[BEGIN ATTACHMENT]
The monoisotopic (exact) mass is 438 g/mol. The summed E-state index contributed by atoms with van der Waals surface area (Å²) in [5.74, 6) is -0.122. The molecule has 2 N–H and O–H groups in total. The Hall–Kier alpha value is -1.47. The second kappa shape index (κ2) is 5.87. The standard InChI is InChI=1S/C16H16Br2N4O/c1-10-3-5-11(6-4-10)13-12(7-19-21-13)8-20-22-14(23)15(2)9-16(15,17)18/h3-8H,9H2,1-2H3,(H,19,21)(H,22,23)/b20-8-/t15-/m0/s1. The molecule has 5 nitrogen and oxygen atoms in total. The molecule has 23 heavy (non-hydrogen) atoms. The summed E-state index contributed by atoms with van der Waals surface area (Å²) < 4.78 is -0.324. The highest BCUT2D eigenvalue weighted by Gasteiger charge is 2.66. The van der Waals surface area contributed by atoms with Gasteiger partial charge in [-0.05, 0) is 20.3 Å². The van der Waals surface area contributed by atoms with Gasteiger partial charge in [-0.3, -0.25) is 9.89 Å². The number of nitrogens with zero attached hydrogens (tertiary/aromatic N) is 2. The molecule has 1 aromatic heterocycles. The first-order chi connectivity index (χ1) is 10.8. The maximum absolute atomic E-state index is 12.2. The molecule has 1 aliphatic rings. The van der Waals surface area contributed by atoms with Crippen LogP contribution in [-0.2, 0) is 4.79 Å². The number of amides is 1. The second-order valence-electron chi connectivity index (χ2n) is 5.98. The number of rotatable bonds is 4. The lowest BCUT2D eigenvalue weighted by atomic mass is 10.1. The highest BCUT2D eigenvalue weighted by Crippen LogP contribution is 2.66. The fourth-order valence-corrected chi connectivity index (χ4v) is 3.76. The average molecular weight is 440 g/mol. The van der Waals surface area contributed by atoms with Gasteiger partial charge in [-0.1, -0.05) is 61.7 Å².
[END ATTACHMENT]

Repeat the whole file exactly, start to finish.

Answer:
The monoisotopic (exact) mass is 438 g/mol. The summed E-state index contributed by atoms with van der Waals surface area (Å²) in [5.74, 6) is -0.122. The molecule has 2 N–H and O–H groups in total. The Hall–Kier alpha value is -1.47. The second kappa shape index (κ2) is 5.87. The standard InChI is InChI=1S/C16H16Br2N4O/c1-10-3-5-11(6-4-10)13-12(7-19-21-13)8-20-22-14(23)15(2)9-16(15,17)18/h3-8H,9H2,1-2H3,(H,19,21)(H,22,23)/b20-8-/t15-/m0/s1. The molecule has 5 nitrogen and oxygen atoms in total. The molecule has 23 heavy (non-hydrogen) atoms. The summed E-state index contributed by atoms with van der Waals surface area (Å²) < 4.78 is -0.324. The highest BCUT2D eigenvalue weighted by Gasteiger charge is 2.66. The van der Waals surface area contributed by atoms with Gasteiger partial charge in [-0.05, 0) is 20.3 Å². The van der Waals surface area contributed by atoms with Gasteiger partial charge in [-0.3, -0.25) is 9.89 Å². The number of nitrogens with zero attached hydrogens (tertiary/aromatic N) is 2. The molecule has 1 aromatic heterocycles. The first-order chi connectivity index (χ1) is 10.8. The maximum absolute atomic E-state index is 12.2. The molecule has 1 aliphatic rings. The van der Waals surface area contributed by atoms with Crippen LogP contribution in [-0.2, 0) is 4.79 Å². The number of amides is 1. The second-order valence-electron chi connectivity index (χ2n) is 5.98. The number of rotatable bonds is 4. The lowest BCUT2D eigenvalue weighted by atomic mass is 10.1. The highest BCUT2D eigenvalue weighted by Crippen LogP contribution is 2.66. The fourth-order valence-corrected chi connectivity index (χ4v) is 3.76. The average molecular weight is 440 g/mol. The van der Waals surface area contributed by atoms with Gasteiger partial charge in [-0.1, -0.05) is 61.7 Å².